Mark McCormack’s 2005 Race Diary
Diary Entries – June 16, 2005
Redlands Bicycle Classic
Well, as predicted I managed to get out for an easy evening ride after arriving at my host house in Riverside, CA. Unfortunately for me, I felt as badly on my bike as I thought I would. I wish someone would figure out how to “beam me up” like on Star Trek so that I wouldn’t have to spend so many hours sitting in an airplane. Perhaps before I retire from racing this will be possible?
Oh, that ride was only 30 minutes long.
The next day provided an opportunity to catch up with our host family, the Zahn’s, who hosted us last year for both the Redlands Classic and the Olympic Trials Road Race. I was also able to do some recon on the prologue course that would be raced on the following day.
In the morning of race day I managed to get back to the course for another pre-ride. The prologue course is a 5km uphill corkscrew that makes its way up to the top of Mt. Rubidoux with lots of blind corners. Not the type of course you would want to race up at full speed without knowing every corner, pothole, sand patch, etc. I also like the morning pre-ride because it helps reduce my warm up time later in the day and helps calm my nerves.
Stage two was a 100 mile point to point road race with a 6 mile mountain climb to the finish. The race was very fast and some strong cross winds kept me alert throughout the long day. Since the Tour de Georgia is a few weeks away, we all decided to remount our bikes for the two hour ride back to our house from the stage finish. Not everyone was enthused for this post race training ride, so I decided to stay on the front and pull the entire ride home. I didn’t hear anyone complaining that I was spending too much time up there, so I just kept plugging away.
Stage three was a downtown criterium on a 1 mile circuit with 9 corners. One of the hardest and fastest crits I race all year. Perhaps it feels so hard because it comes so early in the season and I am still learning how to ride on dry, ice free pavement. In the end our team put together a very impressive chase and lead out to set up our sprinter JJ Haedo for another victory.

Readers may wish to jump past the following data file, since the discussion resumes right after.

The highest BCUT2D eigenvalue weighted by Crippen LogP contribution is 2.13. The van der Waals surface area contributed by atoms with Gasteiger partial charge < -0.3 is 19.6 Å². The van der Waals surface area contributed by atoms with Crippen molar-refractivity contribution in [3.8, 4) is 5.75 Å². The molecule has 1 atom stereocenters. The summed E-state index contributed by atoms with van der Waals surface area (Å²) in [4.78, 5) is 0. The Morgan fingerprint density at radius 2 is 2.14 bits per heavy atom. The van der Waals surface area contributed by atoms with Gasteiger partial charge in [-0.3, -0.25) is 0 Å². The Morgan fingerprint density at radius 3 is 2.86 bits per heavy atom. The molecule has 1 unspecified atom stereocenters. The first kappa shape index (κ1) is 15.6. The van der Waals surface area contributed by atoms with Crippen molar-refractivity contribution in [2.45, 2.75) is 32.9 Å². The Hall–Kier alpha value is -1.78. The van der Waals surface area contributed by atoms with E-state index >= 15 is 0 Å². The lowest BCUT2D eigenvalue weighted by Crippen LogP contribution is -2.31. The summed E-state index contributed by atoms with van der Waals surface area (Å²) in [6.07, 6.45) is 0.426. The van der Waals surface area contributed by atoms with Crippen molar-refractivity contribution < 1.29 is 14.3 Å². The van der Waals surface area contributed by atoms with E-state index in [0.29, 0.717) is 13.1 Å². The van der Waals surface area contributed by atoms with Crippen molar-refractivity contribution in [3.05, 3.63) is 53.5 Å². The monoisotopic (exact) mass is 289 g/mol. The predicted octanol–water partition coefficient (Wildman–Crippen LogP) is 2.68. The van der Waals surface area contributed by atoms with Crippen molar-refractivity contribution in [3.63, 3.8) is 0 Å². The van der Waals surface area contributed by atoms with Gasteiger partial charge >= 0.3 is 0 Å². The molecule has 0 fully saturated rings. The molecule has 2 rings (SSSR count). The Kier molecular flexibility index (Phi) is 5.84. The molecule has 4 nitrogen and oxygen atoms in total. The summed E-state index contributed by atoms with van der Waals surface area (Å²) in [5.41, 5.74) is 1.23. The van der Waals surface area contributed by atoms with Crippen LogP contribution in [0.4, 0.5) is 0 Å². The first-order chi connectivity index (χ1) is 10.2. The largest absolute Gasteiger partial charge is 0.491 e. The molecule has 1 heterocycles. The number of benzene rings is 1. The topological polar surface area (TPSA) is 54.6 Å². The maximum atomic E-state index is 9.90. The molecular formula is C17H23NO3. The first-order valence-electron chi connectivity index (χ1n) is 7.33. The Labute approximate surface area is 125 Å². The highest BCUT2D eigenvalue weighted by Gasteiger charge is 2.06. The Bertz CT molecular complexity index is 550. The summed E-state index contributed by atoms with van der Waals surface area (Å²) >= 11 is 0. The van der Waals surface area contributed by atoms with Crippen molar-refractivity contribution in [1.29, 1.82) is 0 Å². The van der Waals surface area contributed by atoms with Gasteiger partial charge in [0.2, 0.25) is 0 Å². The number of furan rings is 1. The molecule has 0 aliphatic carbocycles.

Stage four: read the last sentence from the above paragraph and you will see what happened again. Not a bad weekend for Colavita/Sutter Home.
I had the good fortune of a Red-Eye flight home so with a fresh bar of soap, lots of cold water and a large towel I made myself ready to head to the airport about 45 minutes after finishing the 90 mile final stage. Lucky me. Actually, I prefer taking the overnight flight from California so that I don’t waste an entire day sitting on a plane.
Chris Hinds Criterium – Lincoln, RI
I can’t believe how different this race is from the Wednesday evening Union Velo Training Crit that I do most weeks. The course is the same but the tactics are polar opposites. I was lucky to have my brother/director Frank alongside for this race and he turned a few heads with his performance and result that day. It brought back lots of great memories to be in a two man break with him for the final 4 or 5 laps. The nice thing was that this time I was the one making him suffer, unlike the previous years when he was always stronger than me. Funny how times have changed.
Tour de Georgia
I flew down to Atlanta on a Friday, 5 days prior to the start of the big Tour. There was a race in Anniston, AL on Saturday that we decided to do as a good way to get in some extra racing and get the travel out of our legs. It was a night time criterium that finished in the dark under the scant lighting in downtown. The race was very fast from the start and at about the ½ way point a break of 12 formed. Colavita/Sutter Home managed to put 5 riders in the break. I was one of them. We lapped the field with about 10 laps to go and my entire team took the front for a long lead out. It all paid off as once again JJ took the win. This guy is good. I can see him winning a stage in the Tour in 5 or 6 years.
The next day we did a short recovery ride before packing up the vehicles and heading east to Augusta to do the Masters. Oops, wrong sport. We were there for the start of the Tour de GA. It was great to see all the teams with all their big rigs set up in the parking area: mechanics shining the gear and getting everything ready for a very challenging week ahead.
Funny thing about a big Tour, mechanics and soigneurs work themselves so hard to keep the riders at ease and rested. There is so much pride that goes into their work. I don’t think that the average cycling fan realizes how important these people are in the lives of professional cyclists.